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Goose Gossage rants against modern baseball again, but at this point it’s not his fault

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Rich Gossage is at Yankees spring training again this year. And again, as he has many times in the past, he went off on modern baseball, coddled pitchers, rich players, the good old days when men like him were tough and how today’s young breed has been ruined by it all.

It’s nothing new, of course. But at this point, you may be surprised to hear, I don’t hold a bit of it against him. He’s 65 years-old and has been retired for 23 years. He’s a man whose views on all of this stuff are well known and it’d be just as silly for us to point and gawk at those views for a fourth or fifth time as it would be for us to expect him to change his mind about it all. For all but the rarest breed of man, the stuff you believe at 65 is not going to change all that much.

I’m posting about it, though. Not to draw attention to his views, but to draw attention to the interview in which they came. They’re posted at NJ.com, which printed the actual transcript of the interview of Gossage by reporter Randy Miller. If you go read it, look more closely at the questions than the answers.

It’s starts off fine, with Miller asking Gossage about what he thinks of Aroldis Chapman returning to the Yankees. Gossage, to be clear, is the first to broach the subject of modern closers and pitcher usage, calling Chapman a “one-inning guy.” Fine, we know he feels that way. It’s a non-sequitur that one might expect Gossage to take.

But it’s also one which Miller then pursues to a questionable degree, setting up questions on a tee that are clearly calculated to get Gossage going on those well-worn topics. Stuff like  “You were a three-inning guy, right?” “Do you miss the old days?” “Do you think pitchers are being babied nowadays?” etc. etc. Anyone who has paid a lick of attention over the past couple of years knows exactly what Gossage is going to say about those things.

Which makes me question the intent of the interview and the manner in which it was presented at NJ.com. The conversation itself is fine. It’s one that occurs between old timer special instructors and members of the media almost every day at spring training. But it’s also one that, if real news isn’t involved, gets put in the reporter’s back pocket. Here, however, it seems calculated to create a “YOU WON’T BELIEVE WHAT GOOSE GOSSAGE SAID!” piece.

We’re all in the clicks business, so I get the impulse, but given how many times this same territory has been covered — and how we know, with 100% certainty, that it will result in a lot of blog posts, tweets and various digital content slamming Gossage as a dinosaur with no filter — it strikes me as borderline mockery. I know Gossage is a big boy and that, if he didn’t want that kind of coverage he could politely avoid those topics. But there’s a pretty good sense that he’s not wired that way so maybe people should lay off of him, both because what results is not really newsworthy, but because getting those quotes serves to diminish a guy who has taken a lot of lumps in the past few years.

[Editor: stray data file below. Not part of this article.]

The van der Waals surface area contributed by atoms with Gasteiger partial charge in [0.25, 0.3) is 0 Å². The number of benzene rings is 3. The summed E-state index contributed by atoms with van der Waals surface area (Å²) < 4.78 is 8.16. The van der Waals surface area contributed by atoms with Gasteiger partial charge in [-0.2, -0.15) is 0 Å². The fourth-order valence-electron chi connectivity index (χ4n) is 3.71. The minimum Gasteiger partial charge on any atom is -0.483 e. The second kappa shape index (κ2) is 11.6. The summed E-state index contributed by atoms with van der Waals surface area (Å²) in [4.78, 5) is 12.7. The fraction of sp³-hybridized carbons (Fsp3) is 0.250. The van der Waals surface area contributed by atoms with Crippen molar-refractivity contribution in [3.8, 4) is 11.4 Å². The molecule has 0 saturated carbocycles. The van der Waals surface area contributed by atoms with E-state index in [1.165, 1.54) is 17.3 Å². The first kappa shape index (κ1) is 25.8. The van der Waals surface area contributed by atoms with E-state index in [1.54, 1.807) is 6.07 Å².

I’m not trying to be too hard on Miller here, as he has a job to do. But at some point this is like bear-baiting. I know Gossage has brought a lot of this stuff on himself in the past couple of years — and I suspect that, maybe, he just doesn’t care — but he’s a Hall of Famer and a human being at at some point it strikes me that laying off of that stuff with him is the right thing to do.

Steven Matz likely to start season on DL; Zack Wheeler to adhere to innings limit

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Mets manager Terry Collins said on Wednesday, “It’s unlikely that [Steven Matz] will start the season with us.” The final spot in the Mets’ starting rotation will go to either Zack Wheeler or Seth Lugo, Newsday’s Marc Carig reports.

On Wheeler’s innings limit, assistant GM John Ricco said, “There’s going to be some number but we don’t exactly know what that is.” Wheeler missed the last two seasons after undergoing Tommy John surgery.

Neither Wheeler nor Lugo have had terrific springs as each carries a 5.11 and 5.56 Grapefruit League ERA, respectively. However, Carig notes that Wheeler has impressed simply by appearing healthy and brandishing a fastball that once again sits in the mid- to high-90’s. Lugo, meanwhile, proved crucial to the Mets last year, posting a 2.67 ERA across eight starts and nine relief appearances.

Rockies sign 30-year lease to stay in Coors Field

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Nick Groke of the Denver Post reports that the Rockies agreed to a $200 million, 30-year lease with the Metropolitan Baseball Stadium District, which is the state division that owns Coors Field. As part of the deal, the Rockies will lease and develop a plot of land south of the stadium, which will cost the team $125 million for 99 years.

As Groke points out, had the Rockies not reached a deal by Thursday, March 30, the lease would have rolled over for five more years.

Rockies owner Dick Monfort issued a statement, saying, “We are proud that Coors Field will continue to be a vital part of a vibrant city, drawing fans from near and far and making our Colorado residents proud.”

The Rockies moved into Coors Field in 1995. It is the National League’s third oldest stadium. In that span of time, the Rockies have made the playoffs three times, the last coming in 2009 when they lost in the NLDS to the Phillies. The Rockies were swept in the 2007 World Series by the Red Sox.